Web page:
Are you moving to Tennessee? Congratulations! Great quality of life awaits you in this amazing state.
Before your move, it’s best to learn as much as you can about the state to make the transition to your new home smooth and enjoyable. Here are some of the things you need to know about The Volunteer State.
- The climate
Tennessee has four seasons – each season unfolds a different facet of the state’s abundant natural beauty. Spring ushers the blooming of more than 1,600 varieties of flowers, as temperatures hit a pleasant 65 degrees on average. Summer can get really hot, with average temperatures in the high 80s, making it the best time of the year to enjoy the many outdoor activities in the Great Smoky Mountains. Fall brings a stunning colorful landscape, with an average temperature of 62 degrees and plenty of rain. Winter is milder than most states, with an average snowfall of only about 32 inches and temperatures typically at 38 degrees.
- Employment opportunities
Tennessee is growing at a fast rate, offering plenty of job opportunities to residents particularly in major cities like Nashville, Memphis, and Knoxville. As the state’s third largest city, Knoxville is consistently ranked among the best cities to live in the US, with an unemployment rate that’s below the national average. One of the largest employers in Knoxville is the Oak Ridge National Laboratory, where national nuclear projects were started in the 1940s. There are also plenty of opportunities in the health, trade, and government sectors.
- Schools and educational opportunities
Tennessee boasts excellent public and private schools, a number of which have been named among the best in the US. Five high schools in Knoxville are included in the Best High Schools rankings of US News & World Report. Knoxville is also home to the University of Tennessee, ranked in US News & World Report’s Best National Universities. Other higher learning institutions in the city are Johnson University, Tusculum College, South College, and more. The Tennessee Promise program allows a graduate of any Tennessee high school to attend a Tennessee community college for free.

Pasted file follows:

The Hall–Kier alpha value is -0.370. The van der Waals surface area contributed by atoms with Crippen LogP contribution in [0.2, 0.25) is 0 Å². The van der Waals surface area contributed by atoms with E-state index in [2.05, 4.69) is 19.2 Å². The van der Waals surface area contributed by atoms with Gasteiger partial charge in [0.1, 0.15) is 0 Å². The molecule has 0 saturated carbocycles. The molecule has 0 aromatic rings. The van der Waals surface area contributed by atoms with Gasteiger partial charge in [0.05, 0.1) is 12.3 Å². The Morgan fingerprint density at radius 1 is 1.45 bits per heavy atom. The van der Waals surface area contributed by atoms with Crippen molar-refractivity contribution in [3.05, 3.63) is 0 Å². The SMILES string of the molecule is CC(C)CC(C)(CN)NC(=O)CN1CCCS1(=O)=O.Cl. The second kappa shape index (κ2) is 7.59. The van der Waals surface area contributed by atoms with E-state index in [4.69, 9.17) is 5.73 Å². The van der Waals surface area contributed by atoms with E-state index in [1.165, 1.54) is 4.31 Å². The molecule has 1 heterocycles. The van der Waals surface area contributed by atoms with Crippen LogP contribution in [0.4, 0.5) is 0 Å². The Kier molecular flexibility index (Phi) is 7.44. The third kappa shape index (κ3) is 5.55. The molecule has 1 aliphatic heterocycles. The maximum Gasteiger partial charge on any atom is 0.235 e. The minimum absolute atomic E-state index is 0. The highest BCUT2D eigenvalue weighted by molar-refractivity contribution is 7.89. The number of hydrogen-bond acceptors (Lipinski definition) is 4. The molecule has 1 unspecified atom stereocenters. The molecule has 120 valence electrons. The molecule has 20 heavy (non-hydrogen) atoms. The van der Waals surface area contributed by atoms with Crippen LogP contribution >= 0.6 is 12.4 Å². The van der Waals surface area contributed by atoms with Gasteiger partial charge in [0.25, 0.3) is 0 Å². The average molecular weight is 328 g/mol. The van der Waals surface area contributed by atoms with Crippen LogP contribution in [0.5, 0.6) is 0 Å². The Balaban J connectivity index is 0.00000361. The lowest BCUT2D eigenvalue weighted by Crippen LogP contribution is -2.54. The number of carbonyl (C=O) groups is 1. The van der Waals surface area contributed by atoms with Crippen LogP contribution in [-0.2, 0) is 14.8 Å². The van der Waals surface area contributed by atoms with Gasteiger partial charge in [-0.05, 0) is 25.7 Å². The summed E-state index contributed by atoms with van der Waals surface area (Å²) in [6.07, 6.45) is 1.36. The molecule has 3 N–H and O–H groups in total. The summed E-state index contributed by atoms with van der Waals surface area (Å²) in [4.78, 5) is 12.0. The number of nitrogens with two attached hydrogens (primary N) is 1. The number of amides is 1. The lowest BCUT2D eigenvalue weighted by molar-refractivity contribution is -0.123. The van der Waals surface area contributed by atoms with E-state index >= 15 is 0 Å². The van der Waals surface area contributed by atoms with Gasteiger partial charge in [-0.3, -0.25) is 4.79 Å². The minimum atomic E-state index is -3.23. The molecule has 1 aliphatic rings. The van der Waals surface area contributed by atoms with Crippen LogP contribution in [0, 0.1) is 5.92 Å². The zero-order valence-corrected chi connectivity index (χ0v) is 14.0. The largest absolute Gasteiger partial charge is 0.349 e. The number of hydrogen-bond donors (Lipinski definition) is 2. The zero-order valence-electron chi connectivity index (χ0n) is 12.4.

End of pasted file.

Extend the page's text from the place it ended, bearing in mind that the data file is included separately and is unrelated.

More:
- Cost of living and taxes
The cost of living in Tennessee is about 13% lower than the national average, as of the latest Census figures. In Knoxville, it is around 19% below the national average. The average housing and renting costs in Knoxville, as well as utility and transportation costs, are considerably lower than in other large metros.
Tennessee residents do not pay state income taxes, and while income on investments is taxed at a rate of 6%, there are plans of phasing this out by 2022. Property taxes are relatively lower than in most other states.
- Getting around
A personal vehicle is the most convenient mode of transport in Tennessee, but there’s also an excellent public transportation system in place. In Knoxville, the Knoxville Area Transit provides buses and trolleys that can take you around the city at reasonable fares. Bicycling is also fast gaining popularity given the city’s young population. Knoxville offers easy access to the I-40, I-75 and I-81, making traveling to destinations like Nashville and Atlanta a breeze. The McGhee Tyson Airport is only 12 miles away, providing connecting flights to major airports.